GapMind for Amino acid biosynthesis


L-methionine biosynthesis in Dinoroseobacter shibae DFL-12

Best path

asp-kinase, asd, hom, metX, metY, split_metH_1, split_metH_2, split_metH_3, ramA

Also see fitness data for the top candidates


Overview: Methionine biosynthesis in GapMind is based on MetaCyc pathways L-methionine biosynthesis I via O-succinylhomoserine and cystathionine (link), II via O-phosphohomoserine and cystathionine (link), III via O-acetylhomoserine (link), or IV with reductive sulfhydrylation of aspartate semialdehyde (link). These pathways vary in how aspartate semialdehyde is reduced and sulfhydrylated to homocysteine. GapMind does not represent the formation of the methyl donors for methionine synthase, such as 5-methyltetrahydrofolate or methyl corrinoid proteins.

27 steps (15 with candidates)

Or see definitions of steps

Step Description Best candidate 2nd candidate
asp-kinase aspartate kinase Dshi_2061
asd aspartate semi-aldehyde dehydrogenase Dshi_3240
hom homoserine dehydrogenase Dshi_2273 Dshi_2061
metX homoserine O-acetyltransferase Dshi_1593
metY O-acetylhomoserine sulfhydrylase Dshi_0793 Dshi_2410
split_metH_1 Methionine synthase component, B12 binding and B12-binding cap domains Dshi_1073
split_metH_2 Methionine synthase component, methyltransferase domain Dshi_1074
split_metH_3 Methionine synthase component, pterin-binding domain Dshi_1677
ramA ATP-dependent reduction of co(II)balamin Dshi_1680
Alternative steps:
asd-S-ferredoxin reductive sulfuration of L-aspartate semialdehyde, ferredoxin component
asd-S-perS putative persulfide forming protein
asd-S-transferase sulfuration of L-aspartate semialdehyde, persulfide component
B12-reactivation-domain MetH reactivation domain
hom_kinase homoserine kinase Dshi_1609
mesA Methylcobalamin:homocysteine methyltransferase MesA
mesB Methylcobalamin:homocysteine methyltransferase MesB
mesC Methylcobalamin:homocysteine methyltransferase MesC
mesD oxygen-dependent methionine synthase, methyltransferase component MesD
mesX oxygen-dependent methionine synthase, putative oxygenase component MesX
metA homoserine O-succinyltransferase Dshi_1593
metB cystathionine gamma-synthase Dshi_2410 Dshi_1002
metC cystathionine beta-lyase Dshi_1002 Dshi_2410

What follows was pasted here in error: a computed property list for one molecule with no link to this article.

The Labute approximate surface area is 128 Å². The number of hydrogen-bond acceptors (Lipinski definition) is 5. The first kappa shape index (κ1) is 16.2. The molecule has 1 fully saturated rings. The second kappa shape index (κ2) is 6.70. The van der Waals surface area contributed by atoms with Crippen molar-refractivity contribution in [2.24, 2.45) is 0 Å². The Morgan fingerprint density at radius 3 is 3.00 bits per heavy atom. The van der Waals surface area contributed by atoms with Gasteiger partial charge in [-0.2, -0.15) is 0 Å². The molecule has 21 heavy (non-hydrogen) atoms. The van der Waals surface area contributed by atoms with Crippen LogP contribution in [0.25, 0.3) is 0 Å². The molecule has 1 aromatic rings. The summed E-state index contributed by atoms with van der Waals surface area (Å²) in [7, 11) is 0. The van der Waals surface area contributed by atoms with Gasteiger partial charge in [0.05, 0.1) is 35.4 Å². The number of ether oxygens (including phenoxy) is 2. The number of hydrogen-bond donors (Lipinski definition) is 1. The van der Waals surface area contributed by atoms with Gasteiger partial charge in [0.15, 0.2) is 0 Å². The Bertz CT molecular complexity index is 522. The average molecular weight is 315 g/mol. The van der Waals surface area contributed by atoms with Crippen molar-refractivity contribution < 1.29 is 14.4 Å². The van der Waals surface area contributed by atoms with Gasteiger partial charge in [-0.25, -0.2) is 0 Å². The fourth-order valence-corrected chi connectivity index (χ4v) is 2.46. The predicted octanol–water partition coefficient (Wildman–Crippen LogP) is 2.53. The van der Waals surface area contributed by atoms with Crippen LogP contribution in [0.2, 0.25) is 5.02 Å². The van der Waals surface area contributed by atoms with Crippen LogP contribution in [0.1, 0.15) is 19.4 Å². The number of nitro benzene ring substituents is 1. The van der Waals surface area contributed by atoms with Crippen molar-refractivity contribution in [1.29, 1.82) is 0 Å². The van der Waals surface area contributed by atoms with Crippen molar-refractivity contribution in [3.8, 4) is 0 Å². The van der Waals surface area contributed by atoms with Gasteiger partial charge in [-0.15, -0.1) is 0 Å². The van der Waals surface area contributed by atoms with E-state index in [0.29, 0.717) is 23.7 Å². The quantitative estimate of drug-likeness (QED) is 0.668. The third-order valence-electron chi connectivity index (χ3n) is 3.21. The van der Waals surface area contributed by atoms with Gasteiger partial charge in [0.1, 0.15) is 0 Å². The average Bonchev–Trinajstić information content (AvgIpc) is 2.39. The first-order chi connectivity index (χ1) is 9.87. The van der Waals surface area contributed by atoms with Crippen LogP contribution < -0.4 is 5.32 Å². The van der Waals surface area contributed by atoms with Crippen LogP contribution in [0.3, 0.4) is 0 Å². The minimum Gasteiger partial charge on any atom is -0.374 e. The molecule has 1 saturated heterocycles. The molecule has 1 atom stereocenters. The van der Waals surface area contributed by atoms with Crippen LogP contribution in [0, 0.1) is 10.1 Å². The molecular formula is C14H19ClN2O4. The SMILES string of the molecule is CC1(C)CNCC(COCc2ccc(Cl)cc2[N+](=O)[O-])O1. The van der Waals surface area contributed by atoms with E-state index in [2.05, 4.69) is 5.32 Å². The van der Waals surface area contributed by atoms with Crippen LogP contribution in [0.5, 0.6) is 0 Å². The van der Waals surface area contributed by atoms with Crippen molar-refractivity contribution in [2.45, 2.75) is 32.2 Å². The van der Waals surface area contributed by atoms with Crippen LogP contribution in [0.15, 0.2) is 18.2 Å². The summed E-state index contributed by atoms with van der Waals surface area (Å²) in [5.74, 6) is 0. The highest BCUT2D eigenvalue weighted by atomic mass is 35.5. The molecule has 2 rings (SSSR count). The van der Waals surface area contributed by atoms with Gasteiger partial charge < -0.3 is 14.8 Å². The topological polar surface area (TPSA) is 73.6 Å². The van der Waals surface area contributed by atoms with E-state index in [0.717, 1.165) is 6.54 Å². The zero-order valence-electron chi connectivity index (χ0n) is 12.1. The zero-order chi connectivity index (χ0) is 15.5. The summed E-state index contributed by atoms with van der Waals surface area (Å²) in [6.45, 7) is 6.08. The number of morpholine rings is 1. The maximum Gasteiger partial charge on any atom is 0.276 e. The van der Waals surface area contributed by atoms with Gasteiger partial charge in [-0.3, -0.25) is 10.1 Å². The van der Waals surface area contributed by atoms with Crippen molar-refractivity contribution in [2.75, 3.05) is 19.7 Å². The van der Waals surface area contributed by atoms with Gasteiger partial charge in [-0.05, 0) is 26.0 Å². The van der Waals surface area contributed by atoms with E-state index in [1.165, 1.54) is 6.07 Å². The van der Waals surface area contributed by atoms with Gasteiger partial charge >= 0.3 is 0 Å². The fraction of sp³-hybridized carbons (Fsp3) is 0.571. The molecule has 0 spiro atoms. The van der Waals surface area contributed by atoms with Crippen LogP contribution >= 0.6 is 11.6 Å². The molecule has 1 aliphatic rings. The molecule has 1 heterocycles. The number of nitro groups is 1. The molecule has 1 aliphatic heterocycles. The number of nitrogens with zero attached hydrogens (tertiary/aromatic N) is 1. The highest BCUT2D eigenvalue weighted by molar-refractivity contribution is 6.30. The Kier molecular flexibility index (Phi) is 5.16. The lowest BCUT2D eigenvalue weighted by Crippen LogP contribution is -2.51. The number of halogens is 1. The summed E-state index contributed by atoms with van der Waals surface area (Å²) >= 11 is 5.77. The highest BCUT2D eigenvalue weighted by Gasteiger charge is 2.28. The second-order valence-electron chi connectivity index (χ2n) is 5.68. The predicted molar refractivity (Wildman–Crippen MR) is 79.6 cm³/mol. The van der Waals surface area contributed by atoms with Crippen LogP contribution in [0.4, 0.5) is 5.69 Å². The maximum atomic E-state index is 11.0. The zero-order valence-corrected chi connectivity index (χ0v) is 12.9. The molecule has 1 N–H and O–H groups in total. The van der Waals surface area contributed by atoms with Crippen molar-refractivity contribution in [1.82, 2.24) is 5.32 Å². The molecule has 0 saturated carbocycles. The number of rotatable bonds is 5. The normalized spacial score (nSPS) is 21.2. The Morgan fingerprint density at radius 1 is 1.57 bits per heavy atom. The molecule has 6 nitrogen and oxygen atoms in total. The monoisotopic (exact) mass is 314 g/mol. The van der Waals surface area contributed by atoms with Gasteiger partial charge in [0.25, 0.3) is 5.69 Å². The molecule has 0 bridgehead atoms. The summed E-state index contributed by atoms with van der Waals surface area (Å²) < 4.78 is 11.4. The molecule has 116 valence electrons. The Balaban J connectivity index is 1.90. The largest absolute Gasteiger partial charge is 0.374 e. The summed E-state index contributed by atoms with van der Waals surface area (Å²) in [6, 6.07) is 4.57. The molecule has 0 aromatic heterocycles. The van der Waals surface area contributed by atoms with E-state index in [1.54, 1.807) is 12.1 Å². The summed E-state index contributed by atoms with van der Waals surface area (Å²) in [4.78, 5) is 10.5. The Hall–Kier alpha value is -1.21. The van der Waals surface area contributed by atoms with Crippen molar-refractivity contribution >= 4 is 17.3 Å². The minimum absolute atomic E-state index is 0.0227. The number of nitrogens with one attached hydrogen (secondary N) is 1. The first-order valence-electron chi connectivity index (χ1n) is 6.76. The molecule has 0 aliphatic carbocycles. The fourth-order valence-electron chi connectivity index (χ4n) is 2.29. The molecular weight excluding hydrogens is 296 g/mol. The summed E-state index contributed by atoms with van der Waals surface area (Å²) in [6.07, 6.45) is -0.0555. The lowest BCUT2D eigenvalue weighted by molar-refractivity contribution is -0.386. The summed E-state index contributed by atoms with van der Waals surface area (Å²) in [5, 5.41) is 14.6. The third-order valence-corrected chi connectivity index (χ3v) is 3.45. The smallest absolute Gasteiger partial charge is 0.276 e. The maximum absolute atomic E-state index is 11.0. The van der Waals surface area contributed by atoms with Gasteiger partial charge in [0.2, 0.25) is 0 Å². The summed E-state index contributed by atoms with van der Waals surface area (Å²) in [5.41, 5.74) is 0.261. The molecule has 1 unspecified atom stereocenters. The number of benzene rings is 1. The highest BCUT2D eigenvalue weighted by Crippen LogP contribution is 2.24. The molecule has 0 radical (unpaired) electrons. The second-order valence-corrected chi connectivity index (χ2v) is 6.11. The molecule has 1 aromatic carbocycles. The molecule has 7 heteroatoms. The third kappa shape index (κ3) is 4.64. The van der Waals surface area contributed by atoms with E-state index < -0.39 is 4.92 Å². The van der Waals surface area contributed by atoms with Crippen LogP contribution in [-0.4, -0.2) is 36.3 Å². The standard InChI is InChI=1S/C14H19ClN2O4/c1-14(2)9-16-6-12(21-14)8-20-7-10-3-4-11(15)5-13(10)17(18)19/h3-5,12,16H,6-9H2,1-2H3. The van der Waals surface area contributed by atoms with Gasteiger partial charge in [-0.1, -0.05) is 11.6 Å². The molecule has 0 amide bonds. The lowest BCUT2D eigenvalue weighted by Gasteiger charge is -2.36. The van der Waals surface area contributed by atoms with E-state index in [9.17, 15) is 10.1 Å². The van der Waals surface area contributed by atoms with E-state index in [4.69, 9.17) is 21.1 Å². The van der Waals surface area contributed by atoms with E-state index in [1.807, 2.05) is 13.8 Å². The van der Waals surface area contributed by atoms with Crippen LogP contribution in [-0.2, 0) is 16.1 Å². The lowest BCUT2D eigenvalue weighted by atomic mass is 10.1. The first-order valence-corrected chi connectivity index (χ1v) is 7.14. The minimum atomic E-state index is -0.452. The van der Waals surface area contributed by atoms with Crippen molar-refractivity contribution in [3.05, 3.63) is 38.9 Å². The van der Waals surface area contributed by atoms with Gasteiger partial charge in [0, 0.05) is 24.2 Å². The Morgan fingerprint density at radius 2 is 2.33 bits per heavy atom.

metE vitamin B12-independent methionine synthase
metH* vitamin B12-dependent methionine synthase Dshi_1677 with Dshi_1074
metZ O-succinylhomoserine sulfhydrylase Dshi_2410 Dshi_0793
split_metE_1 vitamin B12-independent methionine synthase, folate-binding component
split_metE_2 vitamin B12-independent methionine synthase, catalytic component

Confidence: high confidence medium confidence low confidence
? – known gap: despite the lack of a good candidate for this step, this organism (or a related organism) performs the pathway

This GapMind analysis is from Apr 09 2024. The underlying query database was built on Apr 09 2024.



Related tools

About GapMind

Each pathway is defined by a set of rules based on individual steps or genes. Candidates for each step are identified by using ublast (a fast alternative to protein BLAST) against a database of manually-curated proteins (most of which are experimentally characterized) or by using HMMer with enzyme models (usually from TIGRFam). Ublast hits may be split across two different proteins.

A candidate for a step is "high confidence" if either:

where "other" refers to the best ublast hit to a sequence that is not annotated as performing this step (and is not "ignored").

Otherwise, a candidate is "medium confidence" if either:

Other blast hits with at least 50% coverage are "low confidence."

Steps with no high- or medium-confidence candidates may be considered "gaps." For the typical bacterium that can make all 20 amino acids, there are 1-2 gaps in amino acid biosynthesis pathways. For diverse bacteria and archaea that can utilize a carbon source, there is a complete high-confidence catabolic pathway (including a transporter) just 38% of the time, and there is a complete medium-confidence pathway 63% of the time. Gaps may be due to:

GapMind relies on the predicted proteins in the genome and does not search the six-frame translation. In most cases, you can search the six-frame translation by clicking on links to Curated BLAST for each step definition (in the per-step page).

For more information, see:

If you notice any errors or omissions in the step descriptions, or any questionable results, please let us know

by Morgan Price, Arkin group, Lawrence Berkeley National Laboratory